Good morning from day 2 of Blaugust. I started the day out staring at a blank page, not sure what I was going to write about. Usually when that happens, I head to my screenshots folders to see what shots I have taken in my recent gameplay. I had a few from No Man’s Sky, or what I like to call “just one more rock,” that had me considering a post about my current gaming rabbit hole. A writing prompt from the Blaugust Discord sent me off on a completely different tangent, so instead of a post about NMS, you get to read a few tips and tricks for using Twitter to promote your blog. I don’t know about the rest of you, but this change of direction isn’t unusual for me when it comes to posting blogs. I’m not one of those pre-scheduled planners, more of a inspiration of the moment type of gal.
Twitter for Bloggers
I’m going to share a few tips for making your Twitter experience a lot more fun and helpful. I will assume that you’ve already got a profile set up and you want to use it to help promote your blog and grow some like-minded followers.
Use your profile wisely
As you can see from my profile, I’ve been on Twitter since May 2011, just before I started my own blog. Your profile is an important part of your identity on Twitter, so make sure you customize it to help people decide if they want to follow you. Absolutely include the link to your blog in your profile, don’t be shy. I’m kind of an introvert, so self-promotion isn’t easy for me. I get it, you don’t want to brag, or maybe you have a little imposter syndrome. Be brave and take the leap into sharing your content.
Images and Hashtags
When you do get up the courage to share the link to your latest blog post, be sure to have a feature image, or add your own image to the tweet. Images grab attention and help your tweets stand out. You can also use some hashtags to help people who are looking for your topic or community find your posts. Don’t go crazy with Hashtags, but definitely help point out your main topic with one or two of them. Don’t just post your link, add a little bit of context and get people interested in reading it. If your blog platform has some SEO tools, use them to help create your title and snippet so it is social media friendly.
Find People to Follow
My follower list and who I follow is pretty small. This is by design. I look for people who are talking about the games I play, the books I read, the topics I enjoy, and I see what they post about. Hashtags are great for finding new feeds. When someone finds my content and follows me, I take a look at their profile to see if we’d get along. If we would, I follow them back. If I don’t like what I see, I don’t follow them back. You are not obligated to do follow back, and there are bots out there trying to get you to engage. There is nothing wrong with controlling what your feed looks like.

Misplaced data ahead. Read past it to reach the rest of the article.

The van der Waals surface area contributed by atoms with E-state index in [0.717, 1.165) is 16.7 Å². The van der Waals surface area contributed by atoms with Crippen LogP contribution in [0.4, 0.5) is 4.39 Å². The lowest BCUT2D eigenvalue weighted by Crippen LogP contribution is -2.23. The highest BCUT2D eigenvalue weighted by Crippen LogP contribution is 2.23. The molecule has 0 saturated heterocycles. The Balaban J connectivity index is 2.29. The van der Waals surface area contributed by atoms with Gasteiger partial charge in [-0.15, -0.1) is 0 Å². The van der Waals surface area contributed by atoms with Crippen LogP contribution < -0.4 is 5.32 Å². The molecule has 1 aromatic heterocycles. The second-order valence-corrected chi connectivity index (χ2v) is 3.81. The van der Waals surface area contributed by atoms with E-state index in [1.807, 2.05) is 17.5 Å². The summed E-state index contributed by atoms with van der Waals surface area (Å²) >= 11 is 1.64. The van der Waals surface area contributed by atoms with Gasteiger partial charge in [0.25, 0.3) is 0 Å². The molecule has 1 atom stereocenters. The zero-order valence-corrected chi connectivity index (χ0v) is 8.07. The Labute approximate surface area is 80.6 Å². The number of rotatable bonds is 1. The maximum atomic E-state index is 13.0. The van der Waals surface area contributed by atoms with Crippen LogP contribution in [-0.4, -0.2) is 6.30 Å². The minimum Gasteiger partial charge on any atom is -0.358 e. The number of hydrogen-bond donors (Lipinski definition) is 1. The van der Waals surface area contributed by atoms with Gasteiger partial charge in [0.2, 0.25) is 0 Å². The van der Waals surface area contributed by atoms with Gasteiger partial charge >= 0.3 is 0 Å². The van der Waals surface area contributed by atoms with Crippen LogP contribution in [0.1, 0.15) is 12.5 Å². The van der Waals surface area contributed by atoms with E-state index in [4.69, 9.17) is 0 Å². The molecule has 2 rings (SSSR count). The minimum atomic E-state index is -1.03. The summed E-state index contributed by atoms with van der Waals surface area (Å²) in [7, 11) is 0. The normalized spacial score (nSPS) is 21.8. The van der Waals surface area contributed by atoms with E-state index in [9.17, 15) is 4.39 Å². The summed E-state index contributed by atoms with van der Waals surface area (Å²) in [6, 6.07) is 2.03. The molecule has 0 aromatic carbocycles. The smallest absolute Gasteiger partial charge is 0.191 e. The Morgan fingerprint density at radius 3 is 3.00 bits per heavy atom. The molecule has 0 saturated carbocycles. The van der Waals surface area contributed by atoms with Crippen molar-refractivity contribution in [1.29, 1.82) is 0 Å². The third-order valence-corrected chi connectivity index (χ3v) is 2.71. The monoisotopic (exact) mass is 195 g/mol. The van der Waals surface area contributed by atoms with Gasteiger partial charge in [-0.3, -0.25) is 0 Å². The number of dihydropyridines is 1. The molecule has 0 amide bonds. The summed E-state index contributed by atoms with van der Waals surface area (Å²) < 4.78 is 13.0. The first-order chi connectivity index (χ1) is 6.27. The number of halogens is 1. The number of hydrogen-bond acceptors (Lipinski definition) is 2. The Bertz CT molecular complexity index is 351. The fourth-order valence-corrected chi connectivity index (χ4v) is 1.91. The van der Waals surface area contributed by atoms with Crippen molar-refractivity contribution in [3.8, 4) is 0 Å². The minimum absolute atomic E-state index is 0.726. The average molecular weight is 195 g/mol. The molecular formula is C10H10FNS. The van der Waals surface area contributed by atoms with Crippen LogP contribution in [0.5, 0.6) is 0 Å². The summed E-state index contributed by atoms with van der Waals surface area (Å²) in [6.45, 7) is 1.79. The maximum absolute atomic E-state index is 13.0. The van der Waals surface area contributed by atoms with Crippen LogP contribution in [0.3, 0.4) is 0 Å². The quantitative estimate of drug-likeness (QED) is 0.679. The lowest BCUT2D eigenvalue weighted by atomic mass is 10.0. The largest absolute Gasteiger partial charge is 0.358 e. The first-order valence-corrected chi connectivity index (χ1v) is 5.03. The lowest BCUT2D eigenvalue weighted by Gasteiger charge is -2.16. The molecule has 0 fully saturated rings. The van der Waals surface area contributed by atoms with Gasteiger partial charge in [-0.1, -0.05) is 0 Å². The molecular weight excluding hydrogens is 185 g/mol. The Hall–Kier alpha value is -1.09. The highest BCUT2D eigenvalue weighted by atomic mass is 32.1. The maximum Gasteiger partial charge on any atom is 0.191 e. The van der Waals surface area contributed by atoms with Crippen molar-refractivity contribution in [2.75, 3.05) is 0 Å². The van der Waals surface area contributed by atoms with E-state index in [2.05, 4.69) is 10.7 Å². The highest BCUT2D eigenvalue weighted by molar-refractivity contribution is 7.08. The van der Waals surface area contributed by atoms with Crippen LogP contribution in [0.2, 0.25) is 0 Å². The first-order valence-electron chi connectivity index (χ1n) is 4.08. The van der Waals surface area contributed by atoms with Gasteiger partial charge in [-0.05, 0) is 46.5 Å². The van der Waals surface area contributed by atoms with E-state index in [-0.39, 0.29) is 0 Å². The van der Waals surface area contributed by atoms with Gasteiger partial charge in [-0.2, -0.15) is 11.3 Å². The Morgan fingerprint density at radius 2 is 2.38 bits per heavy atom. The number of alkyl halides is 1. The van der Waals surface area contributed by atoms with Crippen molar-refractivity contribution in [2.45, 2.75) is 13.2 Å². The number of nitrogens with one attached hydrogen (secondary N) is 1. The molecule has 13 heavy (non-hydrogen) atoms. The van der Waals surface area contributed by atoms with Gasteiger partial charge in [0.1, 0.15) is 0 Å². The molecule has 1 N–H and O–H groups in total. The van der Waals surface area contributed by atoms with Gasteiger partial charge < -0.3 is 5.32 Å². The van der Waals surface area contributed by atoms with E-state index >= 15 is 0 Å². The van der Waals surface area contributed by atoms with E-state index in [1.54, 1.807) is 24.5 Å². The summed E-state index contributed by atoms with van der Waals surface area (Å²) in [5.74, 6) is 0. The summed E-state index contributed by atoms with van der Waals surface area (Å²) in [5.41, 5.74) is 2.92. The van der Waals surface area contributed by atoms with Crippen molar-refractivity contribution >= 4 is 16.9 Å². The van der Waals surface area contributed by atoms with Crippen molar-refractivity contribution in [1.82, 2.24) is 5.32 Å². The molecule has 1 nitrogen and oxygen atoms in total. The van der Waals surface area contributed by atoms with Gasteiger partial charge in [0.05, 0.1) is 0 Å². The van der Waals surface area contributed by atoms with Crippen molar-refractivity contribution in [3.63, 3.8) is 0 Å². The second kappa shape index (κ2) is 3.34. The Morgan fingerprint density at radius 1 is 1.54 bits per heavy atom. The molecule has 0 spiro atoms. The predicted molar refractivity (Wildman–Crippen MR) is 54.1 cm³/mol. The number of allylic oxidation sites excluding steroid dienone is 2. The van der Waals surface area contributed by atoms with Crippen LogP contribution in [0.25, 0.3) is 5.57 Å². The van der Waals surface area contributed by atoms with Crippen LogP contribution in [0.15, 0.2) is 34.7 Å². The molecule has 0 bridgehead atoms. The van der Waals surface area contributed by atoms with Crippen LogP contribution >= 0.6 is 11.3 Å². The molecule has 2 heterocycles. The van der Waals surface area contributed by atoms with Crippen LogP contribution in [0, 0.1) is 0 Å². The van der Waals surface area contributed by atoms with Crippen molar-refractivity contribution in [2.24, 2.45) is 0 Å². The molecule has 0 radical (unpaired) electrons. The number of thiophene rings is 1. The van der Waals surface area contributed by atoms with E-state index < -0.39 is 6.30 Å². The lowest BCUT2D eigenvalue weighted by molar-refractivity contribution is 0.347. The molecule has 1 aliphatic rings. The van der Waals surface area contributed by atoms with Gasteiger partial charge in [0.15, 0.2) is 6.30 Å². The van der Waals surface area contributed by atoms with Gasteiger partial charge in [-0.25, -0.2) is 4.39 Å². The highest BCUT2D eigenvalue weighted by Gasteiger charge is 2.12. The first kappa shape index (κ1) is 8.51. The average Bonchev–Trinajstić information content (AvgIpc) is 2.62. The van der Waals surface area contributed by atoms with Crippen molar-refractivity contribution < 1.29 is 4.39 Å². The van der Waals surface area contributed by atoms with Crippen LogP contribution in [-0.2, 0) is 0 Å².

Several people may find you as a part of Blaugust, so take this opportunity to grow your contacts. If a community building opportunity like this comes to your attention, get involved with it. Take a look at the new profile of someone who has found you, or you’ve found through your own searches, and see who and what you have in common.
You can see several clickable links in your new follower’s profile. Some people you may already have in common, which shows as a “followed by” section. Don’t feel like you are a stalker if you take a look at their following and followers lists. This is a great way to expand your Twitter contacts and find more people to follow.
Engagement – The Most Important Step
Don’t be shy about posting a little “hello” message to someone you’ve newly followed. This is very helpful if you’ve come out of the blue and they don’t know why you may have followed them. They are much more likely to follow you back if you show them you are a real person with common interests. You may be tempted to just post your blog links and push content out, but you are wasting the potential of Twitter by doing that. You must engage with the community of people you’ve decided to follow.
What do I mean by “engage”? No, I’m not channeling my inner Picard. I mean that you should show your appreciation for people’s content. Be sure to like things they post and retweet to help them get extra exposure. Quite often you will find that they will reciprocate. A quick like or retweet is a good first step, but Quote tweeting with some extra context about why you are sharing is a great idea if you have the time. Be helpful, be genuine, be part of a community and help that community out.
Be social and have conversations. If you see someone post about a topic that looks interesting, ask them about it. Don’t feel like you are butting into a conversation unwanted. Some of my best interactions on Twitter have come from participating in a conversation thread, and I’ve found some great followers that way. People are putting their stuff out there into the wild, so they expect you to engage with it. Run with it and have fun.
Use these conversation threads as inspiration for blog posts, especially if they spark some deeper thoughts that would take too many Tweets to share. Once you’ve written your related blog, share it and @ tag the people in the conversation thread who might be interested in reading it.
Building your Twitter community takes a bit of time and consistency, but it doesn’t have to be boring. If you approach it as a conversation tool and a way to find interesting people and learn new things, growing Twitter is an ongoing organic experience. Be a fun person to “know.” Be helpful and genuine, share your enthusiasm about the things you love, and you will find people who are interested in what you have to say. Be brave and get your content out there in front of people. If you do need a bit of help with the how-to parts of customizing your profile, and using the platform in general, check out Twitter’s help section. You can learn a lot about the platform there.